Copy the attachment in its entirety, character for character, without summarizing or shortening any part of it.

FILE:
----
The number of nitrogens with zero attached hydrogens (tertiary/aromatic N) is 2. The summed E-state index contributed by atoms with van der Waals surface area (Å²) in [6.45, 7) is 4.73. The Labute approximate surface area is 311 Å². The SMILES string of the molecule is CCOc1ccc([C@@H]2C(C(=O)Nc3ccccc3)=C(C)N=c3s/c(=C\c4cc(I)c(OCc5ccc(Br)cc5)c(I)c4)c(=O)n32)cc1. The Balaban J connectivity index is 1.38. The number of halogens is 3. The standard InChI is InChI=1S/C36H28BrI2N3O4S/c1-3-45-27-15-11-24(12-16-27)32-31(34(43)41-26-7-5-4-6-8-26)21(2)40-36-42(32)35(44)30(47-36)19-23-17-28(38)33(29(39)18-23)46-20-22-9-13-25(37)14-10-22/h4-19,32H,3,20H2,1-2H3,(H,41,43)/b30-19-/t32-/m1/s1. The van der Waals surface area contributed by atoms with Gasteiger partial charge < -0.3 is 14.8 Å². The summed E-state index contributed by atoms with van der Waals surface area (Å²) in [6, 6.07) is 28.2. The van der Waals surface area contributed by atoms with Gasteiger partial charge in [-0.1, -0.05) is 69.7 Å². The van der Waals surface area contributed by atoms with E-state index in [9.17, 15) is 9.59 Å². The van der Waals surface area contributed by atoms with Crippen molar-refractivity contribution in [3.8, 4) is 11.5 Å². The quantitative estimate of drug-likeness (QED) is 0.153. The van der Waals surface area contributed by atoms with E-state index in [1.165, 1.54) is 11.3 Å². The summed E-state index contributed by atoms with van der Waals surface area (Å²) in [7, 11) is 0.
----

The number of nitrogens with zero attached hydrogens (tertiary/aromatic N) is 2. The summed E-state index contributed by atoms with van der Waals surface area (Å²) in [6.45, 7) is 4.73. The Labute approximate surface area is 311 Å². The SMILES string of the molecule is CCOc1ccc([C@@H]2C(C(=O)Nc3ccccc3)=C(C)N=c3s/c(=C\c4cc(I)c(OCc5ccc(Br)cc5)c(I)c4)c(=O)n32)cc1. The Balaban J connectivity index is 1.38. The number of halogens is 3. The standard InChI is InChI=1S/C36H28BrI2N3O4S/c1-3-45-27-15-11-24(12-16-27)32-31(34(43)41-26-7-5-4-6-8-26)21(2)40-36-42(32)35(44)30(47-36)19-23-17-28(38)33(29(39)18-23)46-20-22-9-13-25(37)14-10-22/h4-19,32H,3,20H2,1-2H3,(H,41,43)/b30-19-/t32-/m1/s1. The van der Waals surface area contributed by atoms with Gasteiger partial charge < -0.3 is 14.8 Å². The summed E-state index contributed by atoms with van der Waals surface area (Å²) in [6, 6.07) is 28.2. The van der Waals surface area contributed by atoms with Gasteiger partial charge in [-0.1, -0.05) is 69.7 Å². The van der Waals surface area contributed by atoms with E-state index in [9.17, 15) is 9.59 Å². The van der Waals surface area contributed by atoms with Crippen molar-refractivity contribution in [3.8, 4) is 11.5 Å². The quantitative estimate of drug-likeness (QED) is 0.153. The van der Waals surface area contributed by atoms with E-state index in [1.165, 1.54) is 11.3 Å². The summed E-state index contributed by atoms with van der Waals surface area (Å²) in [7, 11) is 0.